Friday, March 22, 2013


Often, at major events such as football games and graduation exercises, before the program starts, the crowd sings the national anthem. Someone, pass me the peanuts and Cracker Jacks. This is commonplace throughout the world. Today, in the state of Zulia in Venezuela, there were graduation ceremonies for the award of medical degrees to 675 new community doctors. 

Nicolás Maduro, Acting President, was in attendance, and the ceremonies preempted TV programming throughout Venezuela. It's not too surprising that to kick things off, the national anthem was played. However, the particular anthem that was chosen, was not “Gloria al Bravo Pueblo,” the national anthem of Venezuela, but “La Bayamesa,” the national anthem of Cuba. Hanging overhead was a banner depicting Fidel Castro and Chávez. Here is a video link:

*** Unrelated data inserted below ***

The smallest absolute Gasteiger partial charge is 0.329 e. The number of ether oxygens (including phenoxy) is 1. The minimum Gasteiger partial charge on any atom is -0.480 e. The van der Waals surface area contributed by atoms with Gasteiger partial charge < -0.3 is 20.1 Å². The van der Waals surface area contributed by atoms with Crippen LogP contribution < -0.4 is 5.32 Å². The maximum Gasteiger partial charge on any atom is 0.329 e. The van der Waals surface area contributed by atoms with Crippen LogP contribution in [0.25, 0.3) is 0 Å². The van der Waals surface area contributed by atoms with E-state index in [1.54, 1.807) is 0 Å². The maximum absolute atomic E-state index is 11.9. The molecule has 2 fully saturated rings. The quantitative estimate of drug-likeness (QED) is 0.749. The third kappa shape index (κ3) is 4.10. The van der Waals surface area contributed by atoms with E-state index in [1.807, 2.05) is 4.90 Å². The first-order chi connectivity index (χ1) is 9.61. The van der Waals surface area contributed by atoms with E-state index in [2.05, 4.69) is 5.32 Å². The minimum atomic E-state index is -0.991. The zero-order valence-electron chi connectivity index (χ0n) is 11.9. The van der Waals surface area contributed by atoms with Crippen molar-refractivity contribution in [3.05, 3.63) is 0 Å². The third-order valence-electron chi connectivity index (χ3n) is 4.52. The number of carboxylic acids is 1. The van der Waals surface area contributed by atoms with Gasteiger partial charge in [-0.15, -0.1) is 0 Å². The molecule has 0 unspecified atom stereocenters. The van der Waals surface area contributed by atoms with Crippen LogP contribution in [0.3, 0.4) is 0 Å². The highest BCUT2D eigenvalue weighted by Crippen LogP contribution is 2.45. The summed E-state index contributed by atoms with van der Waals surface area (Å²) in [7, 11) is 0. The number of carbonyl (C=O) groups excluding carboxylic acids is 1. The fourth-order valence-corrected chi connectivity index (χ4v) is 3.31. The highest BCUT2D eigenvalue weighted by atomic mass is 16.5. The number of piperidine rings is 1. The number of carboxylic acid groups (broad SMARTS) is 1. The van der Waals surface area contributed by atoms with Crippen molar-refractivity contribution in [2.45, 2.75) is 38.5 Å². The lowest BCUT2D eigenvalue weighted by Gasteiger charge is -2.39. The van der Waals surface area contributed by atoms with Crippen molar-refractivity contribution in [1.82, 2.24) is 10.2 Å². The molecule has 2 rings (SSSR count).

What was most amazing is the fact that the Venezuelan graduates knew the words and sang the song passionately. Maduro called on the new graduates to practice preventative health care and not the type of corrupt medicine that capitalism had brought, which “made our children sick.”

It’s no wonder that Venezuelans have taken to calling their country Cubazuela. Can you imagine if the University of Michigan School of Medicine played “Oh Canada” at commencement exercises, under a banner showing Stephen Harper, the prime minister of our northern neighbor? 

Wednesday, March 20, 2013


                                                       A Novel
                                                  R. Ira Harris